Food by VICE

Meet the Singing Chef Who’s Hosting Berlin’s Finest Dinner Parties

Julia Bosski's Polish-infused parties are equal parts dinner and theater.

by Barbara Woolsey
Mar 14 2017, 8:00pm

Just call Julia Bosski the perfect party hostess. She's the bon vivant behind Polish Thursday Dinners, one of Berlin's most successful long-running supper clubs. If anyone was ever born to entertain, it's her—whether she's turning people onto Polish culture by reinventing traditional recipes, or singing in the jazz duo Bosski & Gall.

Once a month, Bosski holds a five-course affair at Berlin's Arminiusmarkthalle, a historic market hall opened in 1891. On this particularly evening in late January, the most-attended Polish Thursday yet, waiters are shuffling out appetizers of golden beet borscht, sumptuously dashed with smoked eel and parsley oil. Guests are lapping it up, as well as conversation with strangers, cozied around long antique wooden tables.

After the first course, the chef emerges from the kitchen into the dining room, moody lighting bathing the everest green wallpaper. Even if it weren't for the microphone in hand, Bosski is unmissable—statuesque and sporting a gently-coiffed black bob, and tonight donning a pale blue scoop-necked top reminiscent of Jacqueline Kennedy.

Julia Bosski. All photos by Rafael Poschmann.

"I just want to sing you a couple songs," she says warmly, gesturing to a lone electric guitarist. "The first is an original called 'And I.'"

Chatter dulls to a murmur as Bosski croons, wagging her bob with badass attitude. Sixty-five souls are eagerly watching while sipping wine and snacking on buttered-up sourdough. After applause and a round of sauerkraut pierogi topped with yellow peppers, chive sauce, and a dollop of nut butter foam, she's gone again—but back soon enough après an outfit change, now wearing a lacy black number and mingling around with guests.

Polish Thursdays are known for a sundry crowd that's a sampling of eclectic Berlin itself—there are plenty of hipster locals and expats, a well-dressed Polish crowd, and even a cluster of Polish grandmas. A baby in a high chair sits just a few seats down from a teacup chihuahua sitting underneath a table.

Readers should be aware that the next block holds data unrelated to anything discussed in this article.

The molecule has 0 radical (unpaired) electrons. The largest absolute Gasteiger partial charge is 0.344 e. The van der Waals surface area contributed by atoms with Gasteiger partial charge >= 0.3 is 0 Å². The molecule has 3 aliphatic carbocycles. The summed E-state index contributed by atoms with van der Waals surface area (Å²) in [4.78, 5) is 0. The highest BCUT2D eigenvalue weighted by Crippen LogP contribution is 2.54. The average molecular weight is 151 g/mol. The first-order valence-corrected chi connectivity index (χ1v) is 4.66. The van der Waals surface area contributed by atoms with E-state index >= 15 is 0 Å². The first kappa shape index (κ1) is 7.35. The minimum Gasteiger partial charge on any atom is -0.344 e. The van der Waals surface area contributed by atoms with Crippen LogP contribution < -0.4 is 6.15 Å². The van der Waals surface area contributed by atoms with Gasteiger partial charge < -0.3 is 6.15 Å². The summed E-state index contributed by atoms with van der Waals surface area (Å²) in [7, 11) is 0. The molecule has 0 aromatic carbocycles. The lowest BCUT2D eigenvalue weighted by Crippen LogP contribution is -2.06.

It's that diversity and bubbling energy that drew Piotr Wolski, a Polish tech employee, to the dinners two years ago.

"I started coming here because it's always a good atmosphere and good networking," he says.

Chef Marcin Gancarczyk plating a dish.

He's only been living Berlin for six months, and before that traveled from Kostryn, on the German border about 90 kilometers away, for evenings with Bosski.

"[Her food] doesn't remind me home," he says. "It reminds me of my heritage, but it's always something with a twist."

Sauerkraut Pierogis, melted onions, yellow paprika, green sauce, nut butter foam.

On this particular dinner, Bosski is hosting with Marcin Gancarczyk, a German-Polish chef who interned at Noma. He's taking care of the kitchen while she takes care of the guests. She often collaborates with other chefs so she has the freedom to entertain, and it's led to a lot of interesting fusions since starting in 2013—Polish dishes with elements of South African, Danish, and even French cuisine.

"These dinners are not just for Polish people. The aim was to have completely a mix of people from different countries and professions—doctors, philosophers, opera singers—to show it's a small world at the table, or a small Berlin," the chef explains a couple weeks later, over lattes at a Polish-owned cafe called Oak & Ice, where she also often holds dinners and other events.